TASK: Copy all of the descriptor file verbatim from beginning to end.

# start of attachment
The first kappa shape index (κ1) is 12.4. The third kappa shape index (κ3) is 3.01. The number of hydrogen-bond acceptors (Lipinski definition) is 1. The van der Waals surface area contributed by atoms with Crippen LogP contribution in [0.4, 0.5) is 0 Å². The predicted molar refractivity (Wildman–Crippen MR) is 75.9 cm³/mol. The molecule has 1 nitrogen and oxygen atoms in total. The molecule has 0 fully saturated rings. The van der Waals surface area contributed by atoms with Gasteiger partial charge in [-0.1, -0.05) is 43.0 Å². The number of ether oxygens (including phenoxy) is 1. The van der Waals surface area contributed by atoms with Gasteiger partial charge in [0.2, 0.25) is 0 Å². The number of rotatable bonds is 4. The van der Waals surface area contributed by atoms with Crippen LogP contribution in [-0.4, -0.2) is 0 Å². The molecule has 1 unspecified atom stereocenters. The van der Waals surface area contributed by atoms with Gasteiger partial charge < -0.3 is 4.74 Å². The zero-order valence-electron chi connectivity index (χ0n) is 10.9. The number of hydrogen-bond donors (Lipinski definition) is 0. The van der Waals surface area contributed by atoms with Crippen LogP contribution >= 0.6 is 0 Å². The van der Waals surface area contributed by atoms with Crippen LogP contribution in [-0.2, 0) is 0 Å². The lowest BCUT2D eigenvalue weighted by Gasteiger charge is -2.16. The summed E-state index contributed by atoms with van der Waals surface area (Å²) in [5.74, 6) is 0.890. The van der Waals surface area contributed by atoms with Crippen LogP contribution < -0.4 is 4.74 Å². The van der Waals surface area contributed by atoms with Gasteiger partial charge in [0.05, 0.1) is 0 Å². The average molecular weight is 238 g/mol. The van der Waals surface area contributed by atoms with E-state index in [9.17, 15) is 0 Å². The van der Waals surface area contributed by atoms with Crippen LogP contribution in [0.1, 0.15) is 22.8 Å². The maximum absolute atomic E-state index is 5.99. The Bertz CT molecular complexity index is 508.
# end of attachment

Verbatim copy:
The first kappa shape index (κ1) is 12.4. The third kappa shape index (κ3) is 3.01. The number of hydrogen-bond acceptors (Lipinski definition) is 1. The van der Waals surface area contributed by atoms with Crippen LogP contribution in [0.4, 0.5) is 0 Å². The predicted molar refractivity (Wildman–Crippen MR) is 75.9 cm³/mol. The molecule has 1 nitrogen and oxygen atoms in total. The molecule has 0 fully saturated rings. The van der Waals surface area contributed by atoms with Gasteiger partial charge in [-0.1, -0.05) is 43.0 Å². The number of ether oxygens (including phenoxy) is 1. The van der Waals surface area contributed by atoms with Gasteiger partial charge in [0.2, 0.25) is 0 Å². The number of rotatable bonds is 4. The van der Waals surface area contributed by atoms with Crippen LogP contribution in [-0.4, -0.2) is 0 Å². The molecule has 1 unspecified atom stereocenters. The van der Waals surface area contributed by atoms with Gasteiger partial charge < -0.3 is 4.74 Å². The zero-order valence-electron chi connectivity index (χ0n) is 10.9. The number of hydrogen-bond donors (Lipinski definition) is 0. The van der Waals surface area contributed by atoms with Crippen LogP contribution >= 0.6 is 0 Å². The van der Waals surface area contributed by atoms with Crippen LogP contribution in [-0.2, 0) is 0 Å². The lowest BCUT2D eigenvalue weighted by Gasteiger charge is -2.16. The summed E-state index contributed by atoms with van der Waals surface area (Å²) in [5.74, 6) is 0.890. The van der Waals surface area contributed by atoms with Crippen LogP contribution < -0.4 is 4.74 Å². The van der Waals surface area contributed by atoms with Gasteiger partial charge in [0.05, 0.1) is 0 Å². The average molecular weight is 238 g/mol. The van der Waals surface area contributed by atoms with E-state index in [9.17, 15) is 0 Å². The van der Waals surface area contributed by atoms with Crippen LogP contribution in [0.1, 0.15) is 22.8 Å². The maximum absolute atomic E-state index is 5.99. The Bertz CT molecular complexity index is 508.